Arizona Field Ornithologist

How to Research Status and Distribution of Arizona Birds:

A question often asked is: "How do you know how many records of a species there have been in Arizona?"  Unfortunately, there is no one place to go to get the answer, but with a little work, it is not too hard to find out.  There are both Printed and Online Resources you can consult.  These are listed below.

"Records" are defined as documented records of Review Species accepted by the Arizona Bird Committee (established in 1971) and published in Western Birds or of Sketch Details Species published in North American Birds.  Other observations are referred to as "Sightings" or "Reports".  

Printed Resources:

There are books and periodicals to help you research historical records.  These are the main ones: 

1) The most essential book to start with is the one below.  It covers all records in the state up to 1981.  It also has detailed information about the status and distribution of subspecies in the state.  It is back in print and is available from the University of Arizona Press or at used book stores. 

Annotated Checklist of the Birds of Arizona.  1981.  G. Monson and A.R. Phillips. University of Arizona Press.  [Not to be missed is Phillips essay on the merits of collecting rare birds.  He had a dim view of sight records in the era before digital photography.]

2) More general coverage is provided by this out-of-print classic that would have to be found in a library or purchased through used book stores:

The Birds of Arizona. A.R. Phillips, J. Marshal and G. Monson.  1964.  Tucson: University of Arizona Press.

3) For breeding birds in the state, the definitive source of detailed information on status and distribution through 2000 is:

Arizona Breeding Bird Atlas.  2004.  T. Corman and C. Wise-Gervais.  University of New Mexico Press. 

4) General information on status and distribution at a more local level is also included in (especially in the seasonal bar charts):

a) A Birder's Guide to Southeastern Arizona.  2005.  R.C. Taylor. American Birding Association.
b) Finding Birds in Southeast Arizona.  2007.  Tucson Audubon Society.
c) Birds of Phoenix and Maricopa County Arizona.  1997.  J. Witzeman, S. Demaree and E. Radke. Maricopa Audubon Society. 
d) Birding the Flagstaff Area.  2001.  F. Brandt and L. Brandt, Northern Arizona Audubon Society.
e) Birding Sedona and the Verde Valley.  2003.  V. Gilmore.  Northern Arizona Audubon Society.
f) Birding on the Navajo and Hopi Reservations. 1986. B. Jacobs, Jacobs Publishing Company (available used).

5) The most detailed resource on status and distribution of Arizona birds is past issues of North American Birds (and its predecessors Field Notes/Audubon Field Notes/etc).  These contain all "official" records for the state of both Review and Sketch Details species as well as other significant observations.  Unfortunately, to date these are not available online or in any searchable form.  The only way to extract the information is to go through back issues by hand looking for particular species.  There continues to be discussion, but little action, about getting NAB reports online which would be the ultimate resource.  Back issues of NAB are available in most university libraries and in the Tucson Audubon library.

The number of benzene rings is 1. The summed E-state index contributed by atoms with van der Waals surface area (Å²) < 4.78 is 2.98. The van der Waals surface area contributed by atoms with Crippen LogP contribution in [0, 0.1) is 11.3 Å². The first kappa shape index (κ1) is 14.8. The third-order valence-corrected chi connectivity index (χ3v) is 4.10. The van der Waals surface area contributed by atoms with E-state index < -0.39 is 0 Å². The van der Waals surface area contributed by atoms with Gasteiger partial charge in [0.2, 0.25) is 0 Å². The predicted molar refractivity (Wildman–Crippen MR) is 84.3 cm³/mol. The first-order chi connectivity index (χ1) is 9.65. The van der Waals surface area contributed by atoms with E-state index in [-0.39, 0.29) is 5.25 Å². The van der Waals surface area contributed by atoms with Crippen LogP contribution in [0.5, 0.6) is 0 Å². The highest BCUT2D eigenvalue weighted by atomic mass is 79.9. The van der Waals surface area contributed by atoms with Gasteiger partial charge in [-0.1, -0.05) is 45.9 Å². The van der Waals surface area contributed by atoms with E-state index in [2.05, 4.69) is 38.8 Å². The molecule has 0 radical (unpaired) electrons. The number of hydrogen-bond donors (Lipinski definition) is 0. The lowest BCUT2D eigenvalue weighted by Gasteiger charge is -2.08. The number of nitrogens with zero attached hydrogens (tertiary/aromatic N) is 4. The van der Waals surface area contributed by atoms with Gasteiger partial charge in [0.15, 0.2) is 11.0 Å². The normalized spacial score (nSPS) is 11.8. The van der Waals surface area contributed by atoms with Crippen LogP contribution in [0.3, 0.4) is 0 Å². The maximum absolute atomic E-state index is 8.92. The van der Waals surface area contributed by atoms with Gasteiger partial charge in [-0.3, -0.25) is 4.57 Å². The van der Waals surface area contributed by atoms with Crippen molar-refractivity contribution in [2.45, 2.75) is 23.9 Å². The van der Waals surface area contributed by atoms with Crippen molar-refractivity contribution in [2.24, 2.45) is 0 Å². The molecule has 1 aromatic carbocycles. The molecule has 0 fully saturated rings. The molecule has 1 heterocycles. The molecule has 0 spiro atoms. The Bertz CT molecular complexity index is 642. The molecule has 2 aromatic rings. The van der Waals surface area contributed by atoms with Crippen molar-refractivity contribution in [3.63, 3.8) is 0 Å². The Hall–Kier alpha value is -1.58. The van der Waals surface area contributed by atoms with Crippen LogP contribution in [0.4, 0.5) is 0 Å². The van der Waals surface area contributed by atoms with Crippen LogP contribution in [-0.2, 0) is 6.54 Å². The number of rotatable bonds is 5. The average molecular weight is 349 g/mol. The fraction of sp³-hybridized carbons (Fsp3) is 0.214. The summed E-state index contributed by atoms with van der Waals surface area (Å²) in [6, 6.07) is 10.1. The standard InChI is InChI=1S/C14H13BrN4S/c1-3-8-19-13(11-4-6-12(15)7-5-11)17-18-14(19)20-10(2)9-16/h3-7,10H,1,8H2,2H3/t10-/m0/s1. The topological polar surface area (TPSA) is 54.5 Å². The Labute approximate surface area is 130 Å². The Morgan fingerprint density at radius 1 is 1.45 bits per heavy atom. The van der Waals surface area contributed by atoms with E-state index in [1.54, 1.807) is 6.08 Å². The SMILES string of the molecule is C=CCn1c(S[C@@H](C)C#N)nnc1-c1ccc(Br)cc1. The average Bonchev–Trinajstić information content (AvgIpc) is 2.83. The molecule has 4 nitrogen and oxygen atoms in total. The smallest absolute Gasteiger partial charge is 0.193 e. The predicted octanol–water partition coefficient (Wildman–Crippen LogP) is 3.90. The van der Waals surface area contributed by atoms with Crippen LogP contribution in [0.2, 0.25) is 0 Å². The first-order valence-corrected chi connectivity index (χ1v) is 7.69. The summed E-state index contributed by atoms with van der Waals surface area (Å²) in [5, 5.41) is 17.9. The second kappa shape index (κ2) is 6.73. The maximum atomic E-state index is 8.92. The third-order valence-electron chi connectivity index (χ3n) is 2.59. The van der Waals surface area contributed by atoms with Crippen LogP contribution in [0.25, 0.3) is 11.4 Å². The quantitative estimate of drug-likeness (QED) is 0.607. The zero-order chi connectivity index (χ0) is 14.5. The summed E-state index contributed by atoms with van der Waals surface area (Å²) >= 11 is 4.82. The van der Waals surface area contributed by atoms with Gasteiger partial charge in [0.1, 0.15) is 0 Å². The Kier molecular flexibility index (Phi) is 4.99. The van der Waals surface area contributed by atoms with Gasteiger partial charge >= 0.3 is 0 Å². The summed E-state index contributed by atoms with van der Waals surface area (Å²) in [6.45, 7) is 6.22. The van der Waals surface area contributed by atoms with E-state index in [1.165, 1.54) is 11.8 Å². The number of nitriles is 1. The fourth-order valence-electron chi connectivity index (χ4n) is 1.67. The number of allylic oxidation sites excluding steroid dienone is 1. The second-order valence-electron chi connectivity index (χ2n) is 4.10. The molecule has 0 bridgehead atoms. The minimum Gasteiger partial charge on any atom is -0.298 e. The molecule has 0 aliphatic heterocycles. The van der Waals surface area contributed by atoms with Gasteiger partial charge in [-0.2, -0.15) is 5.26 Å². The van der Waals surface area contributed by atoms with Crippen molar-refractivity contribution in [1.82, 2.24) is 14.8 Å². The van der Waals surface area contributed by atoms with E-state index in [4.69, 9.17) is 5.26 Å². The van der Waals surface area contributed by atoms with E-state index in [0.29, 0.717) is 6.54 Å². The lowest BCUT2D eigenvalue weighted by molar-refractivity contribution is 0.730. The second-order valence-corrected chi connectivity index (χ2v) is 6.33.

A complete bibliography of books on Arizona birds is available on this web page.


Online Resources:

There are several online resources that can be used to get more recent information:

1) The most essential resource for establishing how many "records" there are for particular rare birds (Review Species) is the reports of the Arizona Bird Committee found on this web page

2) On the AZFO web site, Steve Ganley has compiled a searchable database of historical Arizona rare bird records, sightings and reports through 1996.  This is very convenient to use. 

3) You can search the AZFO taxonomic list for previous photos of the species that have been posted.  The accompanying write-ups often contain status information that was current at that time.   

4) To get information on sightings and reports after the last ABC report (2004), the best place to go is the archives of the AZNM listserv.  There is a search tool there that will allow you to search all posts for mention of any species for any date range back to the start of the listserv in 1995.  These of course are not accepted "records" but is the best place to get an idea how often a species has been reported recently.

5) Another interesting developing resource is the eBird website.  Although this tool is still evolving, it has great promise.  Collected on this web site are a great number of bird checklists submitted by birders.  These data can be searched in a tremendous variety of ways and even mapped or displayed as a seasonal bar chart.  Want to see the location of all Sage Sparrows reported to eBird in Maricopa County in the winter in the last five years?  You can do this easily with eBird.  This tool is of course only as good as the data that have been entered in to it, but so far thousands of checklists have been entered and the amount of information is impressive and growing all the time.  Import tools have been developed and people are now entering historical data as well.  Although not exhaustive, this resource can quickly provide a lot of information on status and distribution, especially for less rare species.